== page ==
Configuration updates that the cluster replicates
The cluster automatically replicates certain runtime configuration changes that a user makes on one cluster member to all the other members.
Note: The cluster replicates configuration changes to all cluster members. The cluster's replication factor applies only to search artifact replication. See Choose the replication factor for the search head cluster.
The changes that the cluster replicates
These are the main types of configuration changes that the cluster replicates:
- Runtime changes or additions to knowledge objects, such as saved searches, lookup tables, and dashboards. For example, when a user in Splunk Web defines a field extraction, the cluster replicates that field extraction to all search heads in the cluster.
- Runtime changes to users and roles. See Add users to the search head cluster.
Replication operates under these constraints:
- The cluster only replicates changes made at runtime, through specific configuration methods.
- A whitelist determines the specific types of changes that the cluster replicates.
Configuration methods that trigger replication
The cluster replicates changes made through these methods:
- Splunk Web
- The Splunk CLI
- The REST API
The cluster does not replicate any configuration changes that you make manually, such as direct edits to configuration files.
For example, if a user creates a saved search in Splunk Web on a cluster member, the cluster replicates that saved search to all cluster members. However, if you, as the administrator, add a saved search by directly editing the
savedsearches.conf file on one cluster member, the cluster does not replicate that saved search to the other cluster members. You must use the deployer to push that saved search to all cluster members.
The replication white list
The cluster uses a whitelist to determine what changes to replicate. This whitelist is configured through the set of
conf_replication_include attributes in the default version of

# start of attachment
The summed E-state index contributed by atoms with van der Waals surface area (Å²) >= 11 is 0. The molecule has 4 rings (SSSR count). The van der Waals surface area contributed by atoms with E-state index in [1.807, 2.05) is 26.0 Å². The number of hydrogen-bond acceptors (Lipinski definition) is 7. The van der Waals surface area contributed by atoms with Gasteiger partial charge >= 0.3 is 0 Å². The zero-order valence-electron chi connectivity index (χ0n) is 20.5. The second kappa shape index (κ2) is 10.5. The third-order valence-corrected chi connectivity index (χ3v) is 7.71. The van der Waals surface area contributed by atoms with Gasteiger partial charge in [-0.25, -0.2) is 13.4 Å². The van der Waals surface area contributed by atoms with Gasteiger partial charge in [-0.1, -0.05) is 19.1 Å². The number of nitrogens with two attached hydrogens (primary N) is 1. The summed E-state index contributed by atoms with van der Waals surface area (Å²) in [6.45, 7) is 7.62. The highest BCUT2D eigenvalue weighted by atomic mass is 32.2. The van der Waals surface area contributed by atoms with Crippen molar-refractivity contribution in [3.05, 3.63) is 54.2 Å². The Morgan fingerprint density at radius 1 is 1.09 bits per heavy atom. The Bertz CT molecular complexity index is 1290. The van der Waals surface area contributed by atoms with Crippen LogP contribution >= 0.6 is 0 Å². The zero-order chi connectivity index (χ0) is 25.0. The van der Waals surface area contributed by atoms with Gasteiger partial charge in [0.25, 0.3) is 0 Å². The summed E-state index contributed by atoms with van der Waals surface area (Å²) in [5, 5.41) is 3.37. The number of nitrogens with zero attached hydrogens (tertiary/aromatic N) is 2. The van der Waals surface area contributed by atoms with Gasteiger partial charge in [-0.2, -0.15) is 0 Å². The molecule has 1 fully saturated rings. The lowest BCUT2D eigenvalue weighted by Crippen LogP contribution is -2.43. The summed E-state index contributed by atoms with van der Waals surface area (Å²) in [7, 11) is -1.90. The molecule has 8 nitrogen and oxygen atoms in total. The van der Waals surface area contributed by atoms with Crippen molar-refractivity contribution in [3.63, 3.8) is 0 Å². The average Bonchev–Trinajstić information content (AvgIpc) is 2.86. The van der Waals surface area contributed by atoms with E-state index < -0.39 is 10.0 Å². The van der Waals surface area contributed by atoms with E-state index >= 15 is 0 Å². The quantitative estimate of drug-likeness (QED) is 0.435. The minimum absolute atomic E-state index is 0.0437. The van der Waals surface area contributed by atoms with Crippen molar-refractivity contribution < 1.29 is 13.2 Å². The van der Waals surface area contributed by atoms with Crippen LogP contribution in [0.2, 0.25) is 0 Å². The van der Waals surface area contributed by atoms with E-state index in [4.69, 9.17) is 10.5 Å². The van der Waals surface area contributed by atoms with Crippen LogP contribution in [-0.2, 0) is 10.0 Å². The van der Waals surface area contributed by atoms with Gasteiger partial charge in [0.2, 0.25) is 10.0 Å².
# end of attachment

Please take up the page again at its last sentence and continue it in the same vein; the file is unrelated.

server.conf, located in
You can add or remove items from that list by editing the members'
server.conf files under
$SPLUNK_HOME/etc/system/local. If you change the whitelist, you must make the same changes on all cluster members.
For a comprehensive list of items in the whitelist, consult the default version of
server.conf. This is the approximate set of whitelisted items:
alert_actions authentication authorize datamodels event_renderers eventtypes fields html literals lookups macros manager models multikv nav panels passwd passwords props quickstart savedsearches searchbnf searchscripts segmenters tags times transforms transactiontypes ui-prefs user-prefs views viewstates workflow_actions
The cluster replicates changes to all files underlying the whitelist items. In addition to configuration files themselves, this includes dashboard and nav XML, lookup table files, data model JSON files, and so on. The cluster also replicates permissions stored in *.meta files.
These are examples of the types of files replicated for various whitelist items:
# escape-hatch HTML views conf_replication_include.html = true # lookup table files conf_replication_include.lookups = true # manager XML conf_replication_include.manager = true # datamodel JSON files conf_replication_include.models = true # nav XML conf_replication_include.nav = true # view XML conf_replication_include.views = true
Note: The cluster does not replicate user search history. This is reflected in the default
server.conf file, which includes the line,
conf_replication_include.history = false. Changing that value to "true" has no effect and does not cause the cluster to replicate search history.
The changes that the cluster ignores
The cluster ignores configuration changes for any items that are not on the whitelist. Examples include index-time settings, such as those that define data inputs or indexes.
In addition, the cluster only replicates changes that are made through Splunk Web, the Splunk CLI, or the REST API. If you directly edit a configuration file, the cluster does not replicate it. Instead, you must use the deployer to distribute the file to all cluster members.
The cluster also does not replicate newly installed or upgraded apps.
For information on how to distribute such configuration changes through the deployer, see Use the deployer to distribute apps and configuration updates.